Burmese journalist Thuzar, who goes by a single name, was sentenced to two years in prison by Yangon’s Insein prison court on Tuesday, according to a lawyer close to the case, who declined to be named for security reasons.
She was charged with “incitement to make unrest” under Section 505 (a) of the Penal Code, which has been against those who question the legitimacy of the coup or criticize the junta.
“She will be released soon because she has the right to take away the days she was held in custody,” the lawyer told RFA Burmese.
Thuzar was arrested near East Dagon township on Sept. 29, 2021 and has been held in Insein prison since then.
It was reported that she would be set free last Thursday as part of the junta’s National Day amnesty of 5,774 prisoners, prompting Thuzar’s husband, retired journalist Ye Ko, to wait in front of the prison all day.
Her mother, who was not allowed to be in court on Tuesday, told RFA she had been told Thuzar remained unbroken by the sentence.
“I was saddened, but what can I do? I was expecting her release with the amnesty but she did not come out. She is fine and in good health. She was not shocked by the court verdict as she is mentally strong.”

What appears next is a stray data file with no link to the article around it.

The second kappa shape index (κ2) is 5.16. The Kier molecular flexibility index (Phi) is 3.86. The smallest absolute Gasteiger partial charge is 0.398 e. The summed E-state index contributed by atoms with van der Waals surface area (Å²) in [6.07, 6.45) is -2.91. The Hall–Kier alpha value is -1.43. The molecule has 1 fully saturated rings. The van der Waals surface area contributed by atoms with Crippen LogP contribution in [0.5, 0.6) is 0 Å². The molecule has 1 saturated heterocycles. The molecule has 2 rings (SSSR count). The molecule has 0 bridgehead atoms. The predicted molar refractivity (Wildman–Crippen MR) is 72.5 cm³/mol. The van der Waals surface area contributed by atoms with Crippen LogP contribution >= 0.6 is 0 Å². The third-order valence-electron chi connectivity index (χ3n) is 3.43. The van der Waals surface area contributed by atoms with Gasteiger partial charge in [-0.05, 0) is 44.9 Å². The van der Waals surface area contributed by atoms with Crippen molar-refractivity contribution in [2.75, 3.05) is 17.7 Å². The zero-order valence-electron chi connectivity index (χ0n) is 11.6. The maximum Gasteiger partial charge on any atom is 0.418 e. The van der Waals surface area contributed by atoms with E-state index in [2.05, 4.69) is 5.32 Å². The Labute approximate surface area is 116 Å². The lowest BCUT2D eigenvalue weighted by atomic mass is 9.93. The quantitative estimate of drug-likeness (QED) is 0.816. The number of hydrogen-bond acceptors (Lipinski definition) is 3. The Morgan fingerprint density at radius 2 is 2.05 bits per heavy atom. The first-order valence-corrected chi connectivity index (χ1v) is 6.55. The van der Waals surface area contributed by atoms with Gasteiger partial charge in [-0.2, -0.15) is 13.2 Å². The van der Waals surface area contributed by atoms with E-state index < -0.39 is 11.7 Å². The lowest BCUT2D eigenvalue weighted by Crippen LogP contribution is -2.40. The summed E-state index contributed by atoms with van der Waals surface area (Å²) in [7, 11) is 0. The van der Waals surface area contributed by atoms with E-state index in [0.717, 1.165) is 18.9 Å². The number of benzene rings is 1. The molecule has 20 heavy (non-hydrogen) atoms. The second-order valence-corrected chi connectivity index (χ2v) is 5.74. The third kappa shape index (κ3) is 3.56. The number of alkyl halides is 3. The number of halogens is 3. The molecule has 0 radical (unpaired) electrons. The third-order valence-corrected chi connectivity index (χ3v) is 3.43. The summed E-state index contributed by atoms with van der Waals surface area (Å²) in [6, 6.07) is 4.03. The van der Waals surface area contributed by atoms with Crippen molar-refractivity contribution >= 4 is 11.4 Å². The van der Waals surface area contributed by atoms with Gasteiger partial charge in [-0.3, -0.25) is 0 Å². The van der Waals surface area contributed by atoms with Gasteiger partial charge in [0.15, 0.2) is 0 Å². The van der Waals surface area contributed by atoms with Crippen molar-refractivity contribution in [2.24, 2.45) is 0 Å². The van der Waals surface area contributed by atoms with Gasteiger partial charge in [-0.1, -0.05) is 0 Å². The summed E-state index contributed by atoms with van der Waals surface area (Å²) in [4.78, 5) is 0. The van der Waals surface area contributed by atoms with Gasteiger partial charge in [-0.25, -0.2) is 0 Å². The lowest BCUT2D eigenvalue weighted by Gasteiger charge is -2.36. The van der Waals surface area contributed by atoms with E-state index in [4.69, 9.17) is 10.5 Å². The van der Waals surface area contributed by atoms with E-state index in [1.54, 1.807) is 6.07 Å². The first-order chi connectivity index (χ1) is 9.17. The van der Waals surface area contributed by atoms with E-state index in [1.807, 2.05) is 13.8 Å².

Thuzar is a veteran journalist who worked for local and foreign news agencies, including RFA Burmese, for almost 14 years. She was working as a freelance journalist when she was arrested last year. She also helped run the Myanmar Woman’s Journalist Society.
According to data compiled by RFA, 143 journalists were arrested across the country between the Feb. 1, 2021 coup and Nov. 17 this year. Of that number 95 journalists were released including Japanese documentary maker Toru Kubota, who was freed from a 10-year sentence as part of last week’s amnesty. Photojournalist Soe Naing died days after being tortured during interrogation and there are still 47 journalists in prison.
As well as arresting journalists the junta has silenced media organizations, banning 14 news agencies, four publishing houses and two printing presses since the coup.
Last month local reporters from BBC Burmese and The Irrawaddy online news site went into hiding after the junta threatened to sue their organizations for saying troops killed at least three civilians near a Buddhist pagoda in Mon state on Oct. 12. The Irrawaddy was banned by the junta later in the month for violating national security laws, according to state media.
The crackdown on journalists and their companies prompted global media watchdog Reporters Without Borders to drop Myanmar to 175th out of 180 countries in its 2022 World Press Freedom Index from 140th last year.